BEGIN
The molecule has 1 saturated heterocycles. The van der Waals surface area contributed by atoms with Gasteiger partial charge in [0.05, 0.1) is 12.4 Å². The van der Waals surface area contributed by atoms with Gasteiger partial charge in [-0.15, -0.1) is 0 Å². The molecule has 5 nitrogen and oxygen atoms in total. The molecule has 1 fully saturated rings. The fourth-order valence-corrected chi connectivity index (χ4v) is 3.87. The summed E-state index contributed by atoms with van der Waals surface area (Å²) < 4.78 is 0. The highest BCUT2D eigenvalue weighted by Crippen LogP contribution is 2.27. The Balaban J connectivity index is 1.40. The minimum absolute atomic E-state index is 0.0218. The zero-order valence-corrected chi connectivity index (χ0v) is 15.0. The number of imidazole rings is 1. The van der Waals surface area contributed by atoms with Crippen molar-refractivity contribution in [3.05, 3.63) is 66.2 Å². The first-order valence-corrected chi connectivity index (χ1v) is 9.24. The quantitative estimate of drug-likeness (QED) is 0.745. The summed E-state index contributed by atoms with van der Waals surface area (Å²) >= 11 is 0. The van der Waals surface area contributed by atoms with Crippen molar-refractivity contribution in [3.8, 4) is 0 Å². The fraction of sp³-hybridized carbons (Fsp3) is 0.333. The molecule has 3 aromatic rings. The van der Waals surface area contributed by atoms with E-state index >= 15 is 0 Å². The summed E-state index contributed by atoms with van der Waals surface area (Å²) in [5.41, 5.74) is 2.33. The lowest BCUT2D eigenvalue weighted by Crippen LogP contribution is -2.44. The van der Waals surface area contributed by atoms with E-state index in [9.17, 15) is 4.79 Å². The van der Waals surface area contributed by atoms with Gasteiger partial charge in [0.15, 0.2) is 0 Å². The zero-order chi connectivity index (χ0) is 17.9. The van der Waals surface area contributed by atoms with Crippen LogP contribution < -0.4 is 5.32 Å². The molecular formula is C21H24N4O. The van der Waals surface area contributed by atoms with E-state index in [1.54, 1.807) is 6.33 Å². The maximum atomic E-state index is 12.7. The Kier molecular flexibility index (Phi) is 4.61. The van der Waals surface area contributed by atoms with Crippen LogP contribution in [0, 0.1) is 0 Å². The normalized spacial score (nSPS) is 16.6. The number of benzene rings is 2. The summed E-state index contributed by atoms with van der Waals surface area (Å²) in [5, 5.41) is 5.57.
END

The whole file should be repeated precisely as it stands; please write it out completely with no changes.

The molecule has 1 saturated heterocycles. The van der Waals surface area contributed by atoms with Gasteiger partial charge in [0.05, 0.1) is 12.4 Å². The van der Waals surface area contributed by atoms with Gasteiger partial charge in [-0.15, -0.1) is 0 Å². The molecule has 5 nitrogen and oxygen atoms in total. The molecule has 1 fully saturated rings. The fourth-order valence-corrected chi connectivity index (χ4v) is 3.87. The summed E-state index contributed by atoms with van der Waals surface area (Å²) < 4.78 is 0. The highest BCUT2D eigenvalue weighted by Crippen LogP contribution is 2.27. The Balaban J connectivity index is 1.40. The minimum absolute atomic E-state index is 0.0218. The zero-order valence-corrected chi connectivity index (χ0v) is 15.0. The number of imidazole rings is 1. The van der Waals surface area contributed by atoms with Crippen molar-refractivity contribution in [3.05, 3.63) is 66.2 Å². The first-order valence-corrected chi connectivity index (χ1v) is 9.24. The quantitative estimate of drug-likeness (QED) is 0.745. The summed E-state index contributed by atoms with van der Waals surface area (Å²) >= 11 is 0. The van der Waals surface area contributed by atoms with Crippen molar-refractivity contribution in [3.8, 4) is 0 Å². The fraction of sp³-hybridized carbons (Fsp3) is 0.333. The molecule has 3 aromatic rings. The van der Waals surface area contributed by atoms with E-state index >= 15 is 0 Å². The summed E-state index contributed by atoms with van der Waals surface area (Å²) in [5.41, 5.74) is 2.33. The lowest BCUT2D eigenvalue weighted by Crippen LogP contribution is -2.44. The van der Waals surface area contributed by atoms with E-state index in [9.17, 15) is 4.79 Å². The van der Waals surface area contributed by atoms with Gasteiger partial charge in [0.15, 0.2) is 0 Å². The zero-order chi connectivity index (χ0) is 17.9. The van der Waals surface area contributed by atoms with Crippen LogP contribution < -0.4 is 5.32 Å². The molecular formula is C21H24N4O. The van der Waals surface area contributed by atoms with E-state index in [1.54, 1.807) is 6.33 Å². The maximum atomic E-state index is 12.7. The Kier molecular flexibility index (Phi) is 4.61. The van der Waals surface area contributed by atoms with Crippen LogP contribution in [0, 0.1) is 0 Å². The normalized spacial score (nSPS) is 16.6. The number of benzene rings is 2. The summed E-state index contributed by atoms with van der Waals surface area (Å²) in [5, 5.41) is 5.57.